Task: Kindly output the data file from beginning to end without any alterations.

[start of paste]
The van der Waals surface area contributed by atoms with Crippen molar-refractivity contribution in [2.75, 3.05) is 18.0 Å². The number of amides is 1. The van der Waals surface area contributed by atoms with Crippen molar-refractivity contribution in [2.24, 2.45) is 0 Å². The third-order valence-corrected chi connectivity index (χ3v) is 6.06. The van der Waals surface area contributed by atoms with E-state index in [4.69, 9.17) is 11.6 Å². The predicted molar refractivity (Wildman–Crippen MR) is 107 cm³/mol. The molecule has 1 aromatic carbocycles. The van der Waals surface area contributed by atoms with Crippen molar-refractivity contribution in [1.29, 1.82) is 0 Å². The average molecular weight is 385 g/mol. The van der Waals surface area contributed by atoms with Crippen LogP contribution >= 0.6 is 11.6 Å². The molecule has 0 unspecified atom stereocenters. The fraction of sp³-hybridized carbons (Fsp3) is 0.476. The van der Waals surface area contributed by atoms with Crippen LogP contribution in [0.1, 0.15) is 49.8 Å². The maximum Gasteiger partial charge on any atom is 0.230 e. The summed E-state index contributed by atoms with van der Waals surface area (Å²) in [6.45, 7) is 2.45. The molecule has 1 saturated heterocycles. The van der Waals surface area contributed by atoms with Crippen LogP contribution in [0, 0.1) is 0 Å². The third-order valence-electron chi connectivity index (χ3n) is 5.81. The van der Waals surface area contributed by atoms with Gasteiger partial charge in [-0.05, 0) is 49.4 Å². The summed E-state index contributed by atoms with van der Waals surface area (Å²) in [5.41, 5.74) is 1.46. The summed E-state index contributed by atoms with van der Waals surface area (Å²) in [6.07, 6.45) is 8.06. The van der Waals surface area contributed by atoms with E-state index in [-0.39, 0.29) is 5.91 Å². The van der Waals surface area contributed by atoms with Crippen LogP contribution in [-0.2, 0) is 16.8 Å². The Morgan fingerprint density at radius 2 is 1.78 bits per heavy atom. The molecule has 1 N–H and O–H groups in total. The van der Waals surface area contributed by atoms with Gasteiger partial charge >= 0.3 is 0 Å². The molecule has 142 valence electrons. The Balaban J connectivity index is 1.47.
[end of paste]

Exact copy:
The van der Waals surface area contributed by atoms with Crippen molar-refractivity contribution in [2.75, 3.05) is 18.0 Å². The number of amides is 1. The van der Waals surface area contributed by atoms with Crippen molar-refractivity contribution in [2.24, 2.45) is 0 Å². The third-order valence-corrected chi connectivity index (χ3v) is 6.06. The van der Waals surface area contributed by atoms with E-state index in [4.69, 9.17) is 11.6 Å². The predicted molar refractivity (Wildman–Crippen MR) is 107 cm³/mol. The molecule has 1 aromatic carbocycles. The van der Waals surface area contributed by atoms with Crippen molar-refractivity contribution in [1.29, 1.82) is 0 Å². The average molecular weight is 385 g/mol. The van der Waals surface area contributed by atoms with Crippen LogP contribution >= 0.6 is 11.6 Å². The molecule has 0 unspecified atom stereocenters. The fraction of sp³-hybridized carbons (Fsp3) is 0.476. The van der Waals surface area contributed by atoms with Crippen LogP contribution in [0.1, 0.15) is 49.8 Å². The maximum Gasteiger partial charge on any atom is 0.230 e. The summed E-state index contributed by atoms with van der Waals surface area (Å²) in [6.45, 7) is 2.45. The molecule has 1 saturated heterocycles. The van der Waals surface area contributed by atoms with Crippen LogP contribution in [0, 0.1) is 0 Å². The third-order valence-electron chi connectivity index (χ3n) is 5.81. The van der Waals surface area contributed by atoms with Gasteiger partial charge in [-0.05, 0) is 49.4 Å². The summed E-state index contributed by atoms with van der Waals surface area (Å²) in [5.41, 5.74) is 1.46. The summed E-state index contributed by atoms with van der Waals surface area (Å²) in [6.07, 6.45) is 8.06. The van der Waals surface area contributed by atoms with E-state index in [-0.39, 0.29) is 5.91 Å². The van der Waals surface area contributed by atoms with Crippen LogP contribution in [-0.2, 0) is 16.8 Å². The Morgan fingerprint density at radius 2 is 1.78 bits per heavy atom. The molecule has 1 N–H and O–H groups in total. The van der Waals surface area contributed by atoms with Gasteiger partial charge >= 0.3 is 0 Å². The molecule has 142 valence electrons. The Balaban J connectivity index is 1.47.